Analysis of the Azerbaijan Grand Prix, brought to you by Bahrain International Circuit
It was the first sprint race of the season. There are six sprint race weekends planned for 2023 with a number of changes to the format with the aim of enhancing the overall spectacle. The main change was that the sprint race would no longer set the grid for Sunday’s race, with the main race qualifying set for Friday and a separate sprint qualifying on Saturday morning. The main reason for the changes was to remove the link between the sprint and main race and therefore encourage more aggressive driving for the sprint. It also meant that there was just one practice session over the weekend, potentially adding to the jeopardy with the teams having less time to gather performance data on the cars.
The main race qualifying once again showed Charles Leclerc’s ability to pull out incredible times over one lap as he became the first car that wasn’t a Red Bull to take pole this season. Verstappen and Perez were close behind, with Sainz and Hamilton completing the top five. Further back, McLaren had brought some major upgrades to the car which seemed to be working well with Norris in seventh and Fernando Alonso just ahead of him in sixth.
The sprint race on Saturday provided plenty of entertainment, not least an attritional battle between George Russell and Max Verstappen. The two drivers collided on turn two, causing damage to Verstappen’s side pod.
The damage clearly slowed his car as the world champion was unable to get close to Leclerc, who had earlier been overtaken in first place by Perez on lap two. Verstappen did, however, manage to overtake Russell later on in the race.
The incident led to an irate Verstappen and some fairly fruity language over the team radio as well as some heated conversations after the race. But it was a Perez victory which showed that whilst Ferrari had clearly made progress in the last few weeks, their race pace still has some way to go. Russell managed to finish fourth, with Sainz fifth and the other Mercedes of Hamilton in sixth. Alex Albon was an impressive seventh with Alonso eighth as the last points scoring place.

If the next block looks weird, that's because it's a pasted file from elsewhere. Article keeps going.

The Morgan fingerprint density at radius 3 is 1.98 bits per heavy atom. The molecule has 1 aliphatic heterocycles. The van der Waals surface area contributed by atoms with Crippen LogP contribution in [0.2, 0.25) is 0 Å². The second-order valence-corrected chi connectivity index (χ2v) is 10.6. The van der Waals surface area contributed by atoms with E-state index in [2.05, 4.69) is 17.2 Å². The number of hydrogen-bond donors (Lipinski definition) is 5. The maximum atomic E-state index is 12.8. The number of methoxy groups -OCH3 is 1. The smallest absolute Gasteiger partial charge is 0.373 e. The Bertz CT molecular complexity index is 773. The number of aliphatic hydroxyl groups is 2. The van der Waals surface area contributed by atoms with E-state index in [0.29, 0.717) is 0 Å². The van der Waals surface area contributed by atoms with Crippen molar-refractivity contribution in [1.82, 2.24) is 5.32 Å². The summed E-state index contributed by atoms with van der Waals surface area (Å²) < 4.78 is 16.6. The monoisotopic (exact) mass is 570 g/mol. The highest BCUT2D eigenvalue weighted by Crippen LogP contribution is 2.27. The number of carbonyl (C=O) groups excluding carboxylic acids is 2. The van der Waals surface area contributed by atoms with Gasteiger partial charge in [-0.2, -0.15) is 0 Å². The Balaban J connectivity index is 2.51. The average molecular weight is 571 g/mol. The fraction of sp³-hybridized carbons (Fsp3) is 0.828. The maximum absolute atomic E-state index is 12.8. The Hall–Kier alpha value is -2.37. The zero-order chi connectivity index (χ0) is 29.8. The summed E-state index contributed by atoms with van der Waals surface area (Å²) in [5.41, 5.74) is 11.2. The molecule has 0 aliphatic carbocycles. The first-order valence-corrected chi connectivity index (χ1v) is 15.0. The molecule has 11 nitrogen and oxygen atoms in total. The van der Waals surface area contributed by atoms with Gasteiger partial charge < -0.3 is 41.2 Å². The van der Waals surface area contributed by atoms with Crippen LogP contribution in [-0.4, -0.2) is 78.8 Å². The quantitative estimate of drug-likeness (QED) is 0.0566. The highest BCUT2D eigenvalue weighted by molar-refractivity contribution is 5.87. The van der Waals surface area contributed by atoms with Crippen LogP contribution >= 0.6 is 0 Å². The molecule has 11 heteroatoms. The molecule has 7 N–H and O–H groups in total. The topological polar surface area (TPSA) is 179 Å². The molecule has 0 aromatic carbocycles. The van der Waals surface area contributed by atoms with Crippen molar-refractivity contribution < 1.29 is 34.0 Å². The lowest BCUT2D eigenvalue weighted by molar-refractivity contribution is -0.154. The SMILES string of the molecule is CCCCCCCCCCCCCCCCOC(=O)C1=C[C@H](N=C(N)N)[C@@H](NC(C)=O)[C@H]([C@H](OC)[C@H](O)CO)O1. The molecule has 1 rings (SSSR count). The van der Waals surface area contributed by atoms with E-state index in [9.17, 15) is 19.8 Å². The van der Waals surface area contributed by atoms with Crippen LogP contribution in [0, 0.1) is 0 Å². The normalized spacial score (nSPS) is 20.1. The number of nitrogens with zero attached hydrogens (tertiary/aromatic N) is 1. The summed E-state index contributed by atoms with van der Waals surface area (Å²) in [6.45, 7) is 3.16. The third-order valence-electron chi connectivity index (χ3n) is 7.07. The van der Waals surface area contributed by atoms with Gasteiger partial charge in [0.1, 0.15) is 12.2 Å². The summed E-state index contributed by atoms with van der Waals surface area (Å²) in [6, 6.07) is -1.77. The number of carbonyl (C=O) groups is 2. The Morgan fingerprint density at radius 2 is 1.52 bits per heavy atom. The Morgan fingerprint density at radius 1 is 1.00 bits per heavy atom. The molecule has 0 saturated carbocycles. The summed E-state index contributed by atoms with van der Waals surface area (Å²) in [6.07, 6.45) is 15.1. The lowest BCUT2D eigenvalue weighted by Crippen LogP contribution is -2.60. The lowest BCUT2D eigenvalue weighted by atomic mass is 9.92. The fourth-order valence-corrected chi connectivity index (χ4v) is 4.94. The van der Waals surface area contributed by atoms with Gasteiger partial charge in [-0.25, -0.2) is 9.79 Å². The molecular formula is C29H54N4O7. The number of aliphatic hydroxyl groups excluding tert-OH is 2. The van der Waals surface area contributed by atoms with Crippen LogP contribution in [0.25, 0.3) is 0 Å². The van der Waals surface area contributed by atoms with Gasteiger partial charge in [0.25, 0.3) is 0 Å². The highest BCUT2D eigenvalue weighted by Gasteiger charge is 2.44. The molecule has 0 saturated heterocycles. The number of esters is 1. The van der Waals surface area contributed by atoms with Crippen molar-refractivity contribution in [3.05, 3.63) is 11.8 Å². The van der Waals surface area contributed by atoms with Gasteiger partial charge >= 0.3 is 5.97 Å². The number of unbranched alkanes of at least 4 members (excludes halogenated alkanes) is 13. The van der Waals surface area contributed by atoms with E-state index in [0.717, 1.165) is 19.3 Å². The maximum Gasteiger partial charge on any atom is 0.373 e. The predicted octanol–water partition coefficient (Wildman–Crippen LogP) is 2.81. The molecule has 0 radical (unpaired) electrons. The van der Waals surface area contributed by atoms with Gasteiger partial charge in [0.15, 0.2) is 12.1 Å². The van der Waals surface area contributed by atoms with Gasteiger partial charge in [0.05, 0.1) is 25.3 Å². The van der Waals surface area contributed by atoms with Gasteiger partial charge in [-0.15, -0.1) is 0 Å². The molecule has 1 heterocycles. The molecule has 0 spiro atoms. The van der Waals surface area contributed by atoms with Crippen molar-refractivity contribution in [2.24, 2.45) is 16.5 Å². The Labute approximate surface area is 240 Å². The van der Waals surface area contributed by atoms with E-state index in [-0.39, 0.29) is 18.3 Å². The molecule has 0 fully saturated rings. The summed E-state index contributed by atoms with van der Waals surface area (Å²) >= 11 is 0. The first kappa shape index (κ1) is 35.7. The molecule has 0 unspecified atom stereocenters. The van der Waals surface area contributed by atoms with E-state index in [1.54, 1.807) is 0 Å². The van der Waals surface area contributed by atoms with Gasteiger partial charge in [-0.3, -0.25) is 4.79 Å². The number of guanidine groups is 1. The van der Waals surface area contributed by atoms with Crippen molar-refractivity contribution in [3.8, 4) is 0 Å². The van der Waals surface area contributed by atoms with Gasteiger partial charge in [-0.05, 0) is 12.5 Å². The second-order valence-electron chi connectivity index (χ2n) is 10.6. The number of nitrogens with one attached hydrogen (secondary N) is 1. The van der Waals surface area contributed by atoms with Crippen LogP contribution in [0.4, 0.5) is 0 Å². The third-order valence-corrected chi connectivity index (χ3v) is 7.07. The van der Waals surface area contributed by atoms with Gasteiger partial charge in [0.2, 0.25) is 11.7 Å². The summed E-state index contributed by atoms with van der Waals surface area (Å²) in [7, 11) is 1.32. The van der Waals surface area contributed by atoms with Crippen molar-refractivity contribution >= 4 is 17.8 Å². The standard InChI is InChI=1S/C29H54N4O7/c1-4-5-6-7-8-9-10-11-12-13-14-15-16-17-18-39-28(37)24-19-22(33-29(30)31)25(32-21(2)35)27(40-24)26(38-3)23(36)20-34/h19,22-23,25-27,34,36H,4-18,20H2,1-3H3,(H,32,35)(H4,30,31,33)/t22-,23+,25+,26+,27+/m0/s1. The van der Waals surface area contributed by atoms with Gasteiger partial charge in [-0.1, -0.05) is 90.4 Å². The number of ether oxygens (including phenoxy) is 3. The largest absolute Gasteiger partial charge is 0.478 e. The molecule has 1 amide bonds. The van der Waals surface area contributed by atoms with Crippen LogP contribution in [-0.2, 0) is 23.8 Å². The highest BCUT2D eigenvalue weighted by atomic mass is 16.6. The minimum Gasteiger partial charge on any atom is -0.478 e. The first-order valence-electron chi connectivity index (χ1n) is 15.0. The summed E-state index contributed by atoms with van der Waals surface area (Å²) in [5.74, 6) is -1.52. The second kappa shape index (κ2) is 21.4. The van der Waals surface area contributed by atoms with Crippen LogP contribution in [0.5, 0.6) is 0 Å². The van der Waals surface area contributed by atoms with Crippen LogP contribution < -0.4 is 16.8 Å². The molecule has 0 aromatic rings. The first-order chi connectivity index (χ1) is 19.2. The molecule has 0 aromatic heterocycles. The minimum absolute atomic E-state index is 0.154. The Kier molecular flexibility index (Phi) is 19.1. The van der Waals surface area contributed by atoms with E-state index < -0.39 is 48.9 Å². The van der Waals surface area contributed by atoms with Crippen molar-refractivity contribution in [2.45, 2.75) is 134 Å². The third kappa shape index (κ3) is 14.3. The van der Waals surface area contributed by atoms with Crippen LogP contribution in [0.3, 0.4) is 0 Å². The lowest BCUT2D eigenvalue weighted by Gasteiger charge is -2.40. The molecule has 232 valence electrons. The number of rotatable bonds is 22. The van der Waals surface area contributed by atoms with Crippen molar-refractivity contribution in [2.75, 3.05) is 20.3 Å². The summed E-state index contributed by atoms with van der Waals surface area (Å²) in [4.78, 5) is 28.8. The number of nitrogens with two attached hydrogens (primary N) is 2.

With six different teams in the top eight on the grid, and a street circuit well known for incidents, safety cars (five of the last seven races had one) and red flags, yesterday’s race was well set to provide some engaging battles.
As expected, whilst Leclerc got off the line well, his lead did not last long as Verstappen overtook him on lap four with some ease, closely followed by Perez moving in to second just two laps later. Whilst the two Red Bulls flew off into the distance, de Vries stopped on track on lap 10, which acted as a catalyst for pit stops.
The timing of those stops were critical, with Verstappen, Hamilton and a handful of others stopping immediately, whilst the majority of the field waited for a safety car which materialised the following lap. With time saved on safety car pit stops, the top order was shuffled with Hamilton dropping to 10th and Verstappen to third. Whilst Verstappen managed to overtake Leclerc soon after, Perez was revelling in the lead and is something of an expert in street circuits, so Verstappen could not get close enough to overtake. Leclerc held on to third, just ahead of Alonso with Sainz in fifth and Hamilton sixth, following his mis-timed earlier pit stop. Overall, however, it was another dominant display from Red Bull who were at times a second a lap quicker, showing there is much to do for the rest of the field to catch up.
The racing comes thick and fast at this time of year, as F1 returns to Miami next weekend. Whilst the circuit may be slightly less well suited to Perez’ driving style, given his current form he certainly should not be ruled out. If he does win, he will take the lead in the drivers’ championship. So, despite the overall Red Bull dominance, the intra-team rivalry should give fans plenty of excitement as this season progresses.
* Laurence Jones is senior manager, Marketing and Communications, Bahrain International Circuit. [email protected]